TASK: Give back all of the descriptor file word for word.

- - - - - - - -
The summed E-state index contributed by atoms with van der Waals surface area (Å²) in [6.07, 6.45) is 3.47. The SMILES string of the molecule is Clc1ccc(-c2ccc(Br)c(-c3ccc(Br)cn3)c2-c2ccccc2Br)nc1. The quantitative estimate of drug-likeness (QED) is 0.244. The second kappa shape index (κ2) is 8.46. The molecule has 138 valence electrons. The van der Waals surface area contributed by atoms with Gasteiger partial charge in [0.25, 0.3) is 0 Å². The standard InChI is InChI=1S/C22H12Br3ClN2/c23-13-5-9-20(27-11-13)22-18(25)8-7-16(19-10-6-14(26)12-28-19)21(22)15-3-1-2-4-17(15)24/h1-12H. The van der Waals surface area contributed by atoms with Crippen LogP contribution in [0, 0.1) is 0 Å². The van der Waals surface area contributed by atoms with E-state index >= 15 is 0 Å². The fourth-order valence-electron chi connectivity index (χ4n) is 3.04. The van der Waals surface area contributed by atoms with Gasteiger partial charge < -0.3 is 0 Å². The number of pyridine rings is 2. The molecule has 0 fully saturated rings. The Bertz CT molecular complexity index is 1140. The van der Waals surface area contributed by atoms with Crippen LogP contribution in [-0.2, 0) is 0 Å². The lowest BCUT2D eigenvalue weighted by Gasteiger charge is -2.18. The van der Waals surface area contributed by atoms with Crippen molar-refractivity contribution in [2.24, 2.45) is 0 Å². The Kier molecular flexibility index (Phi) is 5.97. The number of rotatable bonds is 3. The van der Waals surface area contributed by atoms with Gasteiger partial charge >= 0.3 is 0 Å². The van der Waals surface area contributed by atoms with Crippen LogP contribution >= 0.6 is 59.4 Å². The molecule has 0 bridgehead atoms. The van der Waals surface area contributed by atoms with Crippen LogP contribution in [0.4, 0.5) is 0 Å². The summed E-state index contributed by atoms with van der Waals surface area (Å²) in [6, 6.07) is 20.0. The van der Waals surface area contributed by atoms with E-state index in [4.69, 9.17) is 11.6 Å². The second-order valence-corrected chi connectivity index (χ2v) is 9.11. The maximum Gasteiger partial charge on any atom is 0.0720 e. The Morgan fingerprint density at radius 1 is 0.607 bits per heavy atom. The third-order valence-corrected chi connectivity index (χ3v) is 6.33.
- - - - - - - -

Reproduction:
The summed E-state index contributed by atoms with van der Waals surface area (Å²) in [6.07, 6.45) is 3.47. The SMILES string of the molecule is Clc1ccc(-c2ccc(Br)c(-c3ccc(Br)cn3)c2-c2ccccc2Br)nc1. The quantitative estimate of drug-likeness (QED) is 0.244. The second kappa shape index (κ2) is 8.46. The molecule has 138 valence electrons. The van der Waals surface area contributed by atoms with Gasteiger partial charge in [0.25, 0.3) is 0 Å². The standard InChI is InChI=1S/C22H12Br3ClN2/c23-13-5-9-20(27-11-13)22-18(25)8-7-16(19-10-6-14(26)12-28-19)21(22)15-3-1-2-4-17(15)24/h1-12H. The van der Waals surface area contributed by atoms with Crippen LogP contribution in [0, 0.1) is 0 Å². The van der Waals surface area contributed by atoms with E-state index >= 15 is 0 Å². The fourth-order valence-electron chi connectivity index (χ4n) is 3.04. The van der Waals surface area contributed by atoms with Gasteiger partial charge < -0.3 is 0 Å². The number of pyridine rings is 2. The molecule has 0 fully saturated rings. The Bertz CT molecular complexity index is 1140. The van der Waals surface area contributed by atoms with Crippen LogP contribution in [-0.2, 0) is 0 Å². The lowest BCUT2D eigenvalue weighted by Gasteiger charge is -2.18. The van der Waals surface area contributed by atoms with Crippen molar-refractivity contribution in [2.24, 2.45) is 0 Å². The Kier molecular flexibility index (Phi) is 5.97. The number of rotatable bonds is 3. The van der Waals surface area contributed by atoms with Gasteiger partial charge >= 0.3 is 0 Å². The van der Waals surface area contributed by atoms with Crippen LogP contribution >= 0.6 is 59.4 Å². The molecule has 0 bridgehead atoms. The van der Waals surface area contributed by atoms with Crippen LogP contribution in [0.4, 0.5) is 0 Å². The summed E-state index contributed by atoms with van der Waals surface area (Å²) in [6, 6.07) is 20.0. The van der Waals surface area contributed by atoms with E-state index in [4.69, 9.17) is 11.6 Å². The second-order valence-corrected chi connectivity index (χ2v) is 9.11. The maximum Gasteiger partial charge on any atom is 0.0720 e. The Morgan fingerprint density at radius 1 is 0.607 bits per heavy atom. The third-order valence-corrected chi connectivity index (χ3v) is 6.33.